What are the keys to improving student success? More technology incorporated in the classroom? Improved STEM education? Better evaluations from the teacher or the principal? Suggestions and even blame (is it the parents’ fault? The teachers? The students?) Continue.
Now even recess is up for debate.
Based on a new master schedule released earlier this month, elementary students in Syracuse, NY will no longer have recess. Aside from a half-hour lunch, the schedule describes every minute of your 6-hour school day for specific instruction:
- 120 minutes for English language arts
- 80 minutes for math
- 45 minutes each for science and social studies
- 40 minutes for special topics like art or gymnastics, and
- 30 minutes for lunch.
This minute-by-minute schedule leaves no time for recess. And while Laura Kelly, the district’s chief academic officer, says teachers may decide to insert recess into their assigned time, she doesn’t recommend it.
“If they are going to opt for recess, they will take time from ELA (English language arts) and math, and that is a choice that I hope all teachers will consider very carefully,” Kelley told the Post-Standard.
The new master schedule is intended to help student achievement at Syracuse, which has some of the worst student outcomes in the state. Last year, less than 30 percent of its students in grades 3-8 met state proficiency standards, only 13 percent of high school students scored at least 85 on the Regents English test, and only 51 percent of its students graduated from high school on time.
The new schedule was intended to ensure that teachers at each school devoted adequate time to core subjects to meet state requirements, a part of the new state teacher accountability rules.
According to a 2010 report, up to 40 percent of US school districts have cut recess, either by reducing it or ending it by eliminating it, in order to focus more on core subjects. One in five principals say they have had to cut recess based on federal requirements.
“Many schools, actually most of our elementary schools, have not offered recess for quite some time. They have chosen to dedicate as many minutes as they can to instruction,” Kelley explained.
The psychologist at Meachem Elementary School in Syracuse, Michael Gilbert, however, disagrees with the new schedule. Meachem’s 15-minute break has now been removed, and Gilbert sees this as a problem that is also part of a much larger problem.
Gilbert told the Post-Standard that in recent years, the push to improve student test scores has eroded students’ opportunities for social and emotional learning.
Last week, Meachem readjusted his schedule to include recess after there was a public outcry from teachers and parents about the proposed change. During a PTO meeting last Tuesday with a total of 100 in attendance, including concerned parents and teachers, Meachem Elementary School Principal Melissa Evans stated that the school would put recess back on schedule.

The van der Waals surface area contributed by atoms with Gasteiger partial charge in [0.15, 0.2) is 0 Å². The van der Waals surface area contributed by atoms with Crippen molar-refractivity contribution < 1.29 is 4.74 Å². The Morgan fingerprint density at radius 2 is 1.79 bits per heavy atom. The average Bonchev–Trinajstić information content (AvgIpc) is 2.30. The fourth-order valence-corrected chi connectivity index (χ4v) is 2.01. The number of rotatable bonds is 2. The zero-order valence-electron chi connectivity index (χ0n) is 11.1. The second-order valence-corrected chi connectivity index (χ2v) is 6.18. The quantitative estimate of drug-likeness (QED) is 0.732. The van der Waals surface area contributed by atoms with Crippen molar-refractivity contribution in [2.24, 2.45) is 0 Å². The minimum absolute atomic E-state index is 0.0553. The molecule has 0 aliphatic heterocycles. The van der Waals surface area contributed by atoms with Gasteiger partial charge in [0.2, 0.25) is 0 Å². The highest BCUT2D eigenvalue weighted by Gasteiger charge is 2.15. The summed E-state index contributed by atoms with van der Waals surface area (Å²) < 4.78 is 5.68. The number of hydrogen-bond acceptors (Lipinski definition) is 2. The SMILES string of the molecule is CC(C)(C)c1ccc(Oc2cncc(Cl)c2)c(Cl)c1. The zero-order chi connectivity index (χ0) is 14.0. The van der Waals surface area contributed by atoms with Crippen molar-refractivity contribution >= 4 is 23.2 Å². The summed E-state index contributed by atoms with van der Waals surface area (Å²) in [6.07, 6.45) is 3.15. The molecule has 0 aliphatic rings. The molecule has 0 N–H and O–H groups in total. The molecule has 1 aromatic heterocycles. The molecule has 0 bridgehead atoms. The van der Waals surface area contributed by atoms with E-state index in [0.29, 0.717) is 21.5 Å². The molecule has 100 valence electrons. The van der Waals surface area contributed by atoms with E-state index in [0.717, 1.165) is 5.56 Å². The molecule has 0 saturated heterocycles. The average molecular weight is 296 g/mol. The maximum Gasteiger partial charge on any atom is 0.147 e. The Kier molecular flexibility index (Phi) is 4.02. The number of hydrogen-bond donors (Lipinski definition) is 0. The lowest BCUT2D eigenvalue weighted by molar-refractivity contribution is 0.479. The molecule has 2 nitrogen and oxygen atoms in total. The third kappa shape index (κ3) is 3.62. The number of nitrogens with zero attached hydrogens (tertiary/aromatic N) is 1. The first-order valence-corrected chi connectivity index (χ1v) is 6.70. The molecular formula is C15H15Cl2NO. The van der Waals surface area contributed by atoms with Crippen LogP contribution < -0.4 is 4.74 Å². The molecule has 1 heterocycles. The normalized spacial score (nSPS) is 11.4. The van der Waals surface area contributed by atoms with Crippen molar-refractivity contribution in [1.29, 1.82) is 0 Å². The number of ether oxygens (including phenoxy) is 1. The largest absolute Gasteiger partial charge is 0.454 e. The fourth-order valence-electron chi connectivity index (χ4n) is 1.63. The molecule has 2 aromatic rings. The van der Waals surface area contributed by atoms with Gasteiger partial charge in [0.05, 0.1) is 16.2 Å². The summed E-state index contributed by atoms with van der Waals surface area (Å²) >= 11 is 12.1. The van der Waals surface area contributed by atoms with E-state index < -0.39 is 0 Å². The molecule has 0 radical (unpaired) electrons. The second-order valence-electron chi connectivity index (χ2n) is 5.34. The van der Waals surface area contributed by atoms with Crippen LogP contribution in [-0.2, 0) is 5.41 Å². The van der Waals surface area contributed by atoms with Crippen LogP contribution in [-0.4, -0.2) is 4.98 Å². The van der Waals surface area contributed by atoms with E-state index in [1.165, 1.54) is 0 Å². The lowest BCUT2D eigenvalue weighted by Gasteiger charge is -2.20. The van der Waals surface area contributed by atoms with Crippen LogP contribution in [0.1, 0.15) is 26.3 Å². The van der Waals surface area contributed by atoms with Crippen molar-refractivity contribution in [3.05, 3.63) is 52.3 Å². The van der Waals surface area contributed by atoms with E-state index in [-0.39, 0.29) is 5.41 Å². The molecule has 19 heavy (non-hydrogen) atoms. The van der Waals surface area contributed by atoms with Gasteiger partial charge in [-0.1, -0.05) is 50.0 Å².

Other states are also re-evaluating recess: recently, Chicago and Atlanta public schools have been slowly introducing recess into their schedules. This August year, some Chicago public schools had a scheduled recess for the first time in thirty years. In May, Illinois passed a state bill requiring at least 20 minutes of daily recess for K-5, with provisions that school boards can extend recess for students in middle school if necessary, and prohibiting students from schools withhold recess as a disciplinary measure.
“Our children deserve the opportunity to play and relax during the school day. Learning to make friends and use their imagination is just as important as learning multiplication and grammar,” Sen said. Kimberly Lightford, who introduced the bill.
Studies have shown that a short break in the middle of the day can, in fact, aid learning – the later in the day break is introduced, the more students lose their ability to concentrate. Studies show that physical activity and free time boost academic performance.
A landmark report published in the journal Pediatrics in 2009 found that among 11,000 children ages 8 to 9, those with more than 15 minutes of recess a day performed much better in class than children with or without shorter breaks.
Another report from a children’s advocacy group in 2009 found that poorer districts are among the first to ditch recess in an attempt to improve student achievement (as in Syracuse): nearly half of poor children they go all day without recess. The American Academy of Pediatrics also reported on this correlation between poverty and what they call “gambling deprivation.” In Chicago, nearly 100 elementary and middle schools do not have playgrounds.
While some school officials may still argue that allotting 15 minutes or more for recess is just a waste of time, researchers say that playing is essential to a child’s social, emotional, cognitive and physical well-being. Other schools are taking this research seriously and are trying to incorporate recess into the schedule as an important part of the curriculum.
“Cheating” may be more important than it seems.